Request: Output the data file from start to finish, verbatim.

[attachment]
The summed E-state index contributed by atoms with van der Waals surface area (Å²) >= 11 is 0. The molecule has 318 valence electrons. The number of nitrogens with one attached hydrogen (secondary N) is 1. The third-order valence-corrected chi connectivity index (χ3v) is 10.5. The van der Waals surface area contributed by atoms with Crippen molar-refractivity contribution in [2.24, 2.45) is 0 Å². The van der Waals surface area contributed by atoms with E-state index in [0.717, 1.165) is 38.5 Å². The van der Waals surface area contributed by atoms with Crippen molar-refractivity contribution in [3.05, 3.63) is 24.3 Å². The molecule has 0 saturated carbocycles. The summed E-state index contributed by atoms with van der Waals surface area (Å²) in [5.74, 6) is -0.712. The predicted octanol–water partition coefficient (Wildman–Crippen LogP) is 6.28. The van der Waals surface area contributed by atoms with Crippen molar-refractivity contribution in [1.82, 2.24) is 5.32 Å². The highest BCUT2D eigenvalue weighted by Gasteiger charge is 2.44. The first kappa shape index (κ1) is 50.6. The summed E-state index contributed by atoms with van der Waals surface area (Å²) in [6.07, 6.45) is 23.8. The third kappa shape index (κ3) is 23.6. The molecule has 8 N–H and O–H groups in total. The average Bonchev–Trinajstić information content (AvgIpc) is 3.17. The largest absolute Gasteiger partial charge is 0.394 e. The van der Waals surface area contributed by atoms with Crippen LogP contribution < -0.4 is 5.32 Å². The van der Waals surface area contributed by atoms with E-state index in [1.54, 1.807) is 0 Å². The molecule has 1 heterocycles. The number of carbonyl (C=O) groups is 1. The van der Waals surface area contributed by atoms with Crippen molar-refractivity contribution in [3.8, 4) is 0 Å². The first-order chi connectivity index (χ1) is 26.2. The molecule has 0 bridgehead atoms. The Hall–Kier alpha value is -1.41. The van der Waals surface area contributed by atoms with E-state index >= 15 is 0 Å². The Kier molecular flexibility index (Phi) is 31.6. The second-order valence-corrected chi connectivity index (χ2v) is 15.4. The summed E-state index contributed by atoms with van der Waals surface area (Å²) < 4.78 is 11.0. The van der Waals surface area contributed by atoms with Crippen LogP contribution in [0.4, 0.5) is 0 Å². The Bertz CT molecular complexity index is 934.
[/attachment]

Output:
The summed E-state index contributed by atoms with van der Waals surface area (Å²) >= 11 is 0. The molecule has 318 valence electrons. The number of nitrogens with one attached hydrogen (secondary N) is 1. The third-order valence-corrected chi connectivity index (χ3v) is 10.5. The van der Waals surface area contributed by atoms with Crippen molar-refractivity contribution in [2.24, 2.45) is 0 Å². The van der Waals surface area contributed by atoms with E-state index in [0.717, 1.165) is 38.5 Å². The van der Waals surface area contributed by atoms with Crippen molar-refractivity contribution in [3.05, 3.63) is 24.3 Å². The molecule has 0 saturated carbocycles. The summed E-state index contributed by atoms with van der Waals surface area (Å²) in [5.74, 6) is -0.712. The predicted octanol–water partition coefficient (Wildman–Crippen LogP) is 6.28. The van der Waals surface area contributed by atoms with Crippen molar-refractivity contribution in [1.82, 2.24) is 5.32 Å². The highest BCUT2D eigenvalue weighted by Gasteiger charge is 2.44. The first kappa shape index (κ1) is 50.6. The summed E-state index contributed by atoms with van der Waals surface area (Å²) in [6.07, 6.45) is 23.8. The third kappa shape index (κ3) is 23.6. The molecule has 8 N–H and O–H groups in total. The average Bonchev–Trinajstić information content (AvgIpc) is 3.17. The largest absolute Gasteiger partial charge is 0.394 e. The van der Waals surface area contributed by atoms with Crippen LogP contribution < -0.4 is 5.32 Å². The van der Waals surface area contributed by atoms with E-state index in [1.54, 1.807) is 0 Å². The molecule has 1 heterocycles. The number of carbonyl (C=O) groups is 1. The van der Waals surface area contributed by atoms with Crippen molar-refractivity contribution in [3.8, 4) is 0 Å². The first-order chi connectivity index (χ1) is 26.2. The molecule has 0 bridgehead atoms. The Hall–Kier alpha value is -1.41. The van der Waals surface area contributed by atoms with E-state index >= 15 is 0 Å². The Kier molecular flexibility index (Phi) is 31.6. The second-order valence-corrected chi connectivity index (χ2v) is 15.4. The summed E-state index contributed by atoms with van der Waals surface area (Å²) < 4.78 is 11.0. The van der Waals surface area contributed by atoms with Crippen LogP contribution in [0.4, 0.5) is 0 Å². The Bertz CT molecular complexity index is 934.